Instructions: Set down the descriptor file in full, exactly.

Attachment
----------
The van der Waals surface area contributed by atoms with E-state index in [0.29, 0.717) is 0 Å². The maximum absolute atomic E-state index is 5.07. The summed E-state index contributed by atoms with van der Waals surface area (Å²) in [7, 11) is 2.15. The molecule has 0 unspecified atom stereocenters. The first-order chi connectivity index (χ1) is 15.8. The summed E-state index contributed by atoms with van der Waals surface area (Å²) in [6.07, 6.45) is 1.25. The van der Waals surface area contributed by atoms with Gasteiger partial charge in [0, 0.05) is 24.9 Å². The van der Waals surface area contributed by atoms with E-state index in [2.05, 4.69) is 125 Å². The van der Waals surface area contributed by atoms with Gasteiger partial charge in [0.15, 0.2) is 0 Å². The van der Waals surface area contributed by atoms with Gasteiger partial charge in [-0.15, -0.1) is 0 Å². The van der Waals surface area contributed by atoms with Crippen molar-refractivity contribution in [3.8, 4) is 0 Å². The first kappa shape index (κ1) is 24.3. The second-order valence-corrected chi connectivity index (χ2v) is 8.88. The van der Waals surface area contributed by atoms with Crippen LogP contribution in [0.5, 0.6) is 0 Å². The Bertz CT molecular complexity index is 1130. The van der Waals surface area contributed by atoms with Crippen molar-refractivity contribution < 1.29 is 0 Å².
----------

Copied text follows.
The van der Waals surface area contributed by atoms with E-state index in [0.29, 0.717) is 0 Å². The maximum absolute atomic E-state index is 5.07. The summed E-state index contributed by atoms with van der Waals surface area (Å²) in [7, 11) is 2.15. The molecule has 0 unspecified atom stereocenters. The first-order chi connectivity index (χ1) is 15.8. The summed E-state index contributed by atoms with van der Waals surface area (Å²) in [6.07, 6.45) is 1.25. The van der Waals surface area contributed by atoms with Gasteiger partial charge in [0, 0.05) is 24.9 Å². The van der Waals surface area contributed by atoms with E-state index in [2.05, 4.69) is 125 Å². The van der Waals surface area contributed by atoms with Gasteiger partial charge in [0.15, 0.2) is 0 Å². The van der Waals surface area contributed by atoms with Gasteiger partial charge in [-0.15, -0.1) is 0 Å². The van der Waals surface area contributed by atoms with Crippen molar-refractivity contribution in [3.8, 4) is 0 Å². The first kappa shape index (κ1) is 24.3. The second-order valence-corrected chi connectivity index (χ2v) is 8.88. The van der Waals surface area contributed by atoms with Crippen LogP contribution in [0.5, 0.6) is 0 Å². The Bertz CT molecular complexity index is 1130. The van der Waals surface area contributed by atoms with Crippen molar-refractivity contribution < 1.29 is 0 Å².